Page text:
Harbour House  

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Harbour House

In 1896-1932. Part of the Sanatorium or Isolation Hospital buit 600ft. up on Mynydd Emroch above Taibach was a large tin hut.
When the hospital closed in 1932. this hut was transfered to the Port Talbot docks. Erected next to the Harbour House, it was used by the Mission for Seamen as a meeting place and a place of worship.
Then when the new tidal Harbour was built, and other trade at the old docks fell away, they relocated at the new Tidal Harbour.

In 2006 the Reverend Joe Morgan was in charge of the mission and Mrs. Avril Winpenny was the warden, there are of course many helpers that are very willing volunteers at the mission, unfortunately I only know the name of one Mr. Raymond Preece, who I know mainly from his writings and especially from his efforts in producing his excellent little book "A History and Guide to St.Mary`s Church 1199-1999.

On Tuesday 28 March 2006 there was a service of thanksgiving held to celebrate the 150th anniversary of the founding of The Mission to seafarers.

The Mission’s story goes back to John Ashley, a young Anglican clergyman, who in the 1830s,was so moved by the isolation and terrible conditions in which seafarers lived that he gave up a secure parish appointment to devote his life to their care, in the years that followed, other individuals also heard the cry for help from seafarers and were inspired to do similar work.
Then in 1856,it was decided that those ministries should be grouped together under one name: “The Missions to Seamen”.
It was two years later that the Angel was adopted by the society as their motif their choice was inspired by a verse from the Book of Revelation:

"Then I saw an angel flying in mid-heaven with an eternal gospel, to proclaim to those on earth, to every nation, and tribe language and people."

As the work of the newly formed society gradually spread, first throughout the UK and then to ports around the world, its main aim was the care, of seafarers` and their spiritual welfare. But because of the terrible conditions on board ships it soon became concerned with seafarers` physical well-being, Reading rooms and clubs were opened in ports and the mission was in the forefront of campaigning for improved conditions aboard vessels for crews.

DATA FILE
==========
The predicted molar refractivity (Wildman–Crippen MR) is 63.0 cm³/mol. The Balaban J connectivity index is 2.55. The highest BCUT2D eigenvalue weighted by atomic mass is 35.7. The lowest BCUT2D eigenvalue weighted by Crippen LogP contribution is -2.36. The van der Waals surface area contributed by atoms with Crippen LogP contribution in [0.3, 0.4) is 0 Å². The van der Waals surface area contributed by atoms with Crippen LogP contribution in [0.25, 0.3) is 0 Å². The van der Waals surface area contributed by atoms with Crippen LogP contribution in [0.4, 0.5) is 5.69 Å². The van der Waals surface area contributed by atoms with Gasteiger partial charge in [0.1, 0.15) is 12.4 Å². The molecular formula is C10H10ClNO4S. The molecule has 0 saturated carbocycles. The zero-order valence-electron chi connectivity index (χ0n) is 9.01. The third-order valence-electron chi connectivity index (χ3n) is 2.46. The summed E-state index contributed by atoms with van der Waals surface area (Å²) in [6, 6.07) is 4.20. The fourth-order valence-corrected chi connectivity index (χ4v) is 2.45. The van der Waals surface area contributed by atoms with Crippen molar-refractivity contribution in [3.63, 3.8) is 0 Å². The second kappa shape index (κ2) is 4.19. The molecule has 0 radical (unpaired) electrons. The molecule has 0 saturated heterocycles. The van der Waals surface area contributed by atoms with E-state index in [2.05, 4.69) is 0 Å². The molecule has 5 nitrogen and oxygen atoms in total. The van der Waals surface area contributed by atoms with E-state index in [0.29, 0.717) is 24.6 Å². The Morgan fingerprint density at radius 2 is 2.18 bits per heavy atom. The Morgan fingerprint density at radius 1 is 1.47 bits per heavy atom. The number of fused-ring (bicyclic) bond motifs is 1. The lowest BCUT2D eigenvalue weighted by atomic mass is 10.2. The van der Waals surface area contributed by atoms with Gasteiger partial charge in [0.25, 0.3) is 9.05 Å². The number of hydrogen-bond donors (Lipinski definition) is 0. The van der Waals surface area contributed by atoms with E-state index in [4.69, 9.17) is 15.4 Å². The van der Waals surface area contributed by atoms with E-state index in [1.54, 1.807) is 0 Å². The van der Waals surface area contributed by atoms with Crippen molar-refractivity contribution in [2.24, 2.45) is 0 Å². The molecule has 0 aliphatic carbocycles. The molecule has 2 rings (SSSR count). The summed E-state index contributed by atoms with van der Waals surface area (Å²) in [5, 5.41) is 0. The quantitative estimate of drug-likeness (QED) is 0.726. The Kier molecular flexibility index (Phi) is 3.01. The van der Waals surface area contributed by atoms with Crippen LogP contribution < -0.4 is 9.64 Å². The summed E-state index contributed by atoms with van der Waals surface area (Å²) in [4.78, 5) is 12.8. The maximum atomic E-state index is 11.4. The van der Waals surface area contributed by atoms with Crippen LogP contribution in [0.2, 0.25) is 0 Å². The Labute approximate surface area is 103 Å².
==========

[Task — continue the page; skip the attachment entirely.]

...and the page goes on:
Throughout its history the Missions chaplains staff and volunteers have made a profound difference to the lives of seafarers. They have shared with crews the good and the bad times and they have stood alongside them in war and in peace. As they have gone about their daily work on the waterfront they in turn have been upheld by the prayers and support of faithful individuals, parishes, and members of the shipping industry.

Many seamen have thanked God for this widespread and diverse group of people who have made the work of The Missions to Seamen, possible in the year 2000,it became “The Misson to Seafarers”. As we look ahead, we pray that all those who work for and support the Mission today will continue to serve seafarers with equal faith and commitment.

Ships and ports may have changed since those early years, but many of the difficulties that seafarers face remain the same, such as isolation, separation from home and family, danger and, in some instances, exploitation and poor conditions. This means that the welcome, and friendship and practical and spiritual support offered to seafarers by the Mission to Seafarers is needed today as much as it ever was.

There was a “Sea Sunday” held on the 9th.July 2006. at St Theodore`s Church in Port Talbot, with a Service of Thanksgiving to celebrate the 150th Anniversary of the founding of The Mission to Seafarers combined with a celebration to mark the 102nd year of the Port Talbot Branch. 

Port Talbot Sea Cadet Corp.

The sea cadet corp took over the Harbour house and tin shack when the Mission for Seafarers was relocated at the new outer harbour and remain there to this day.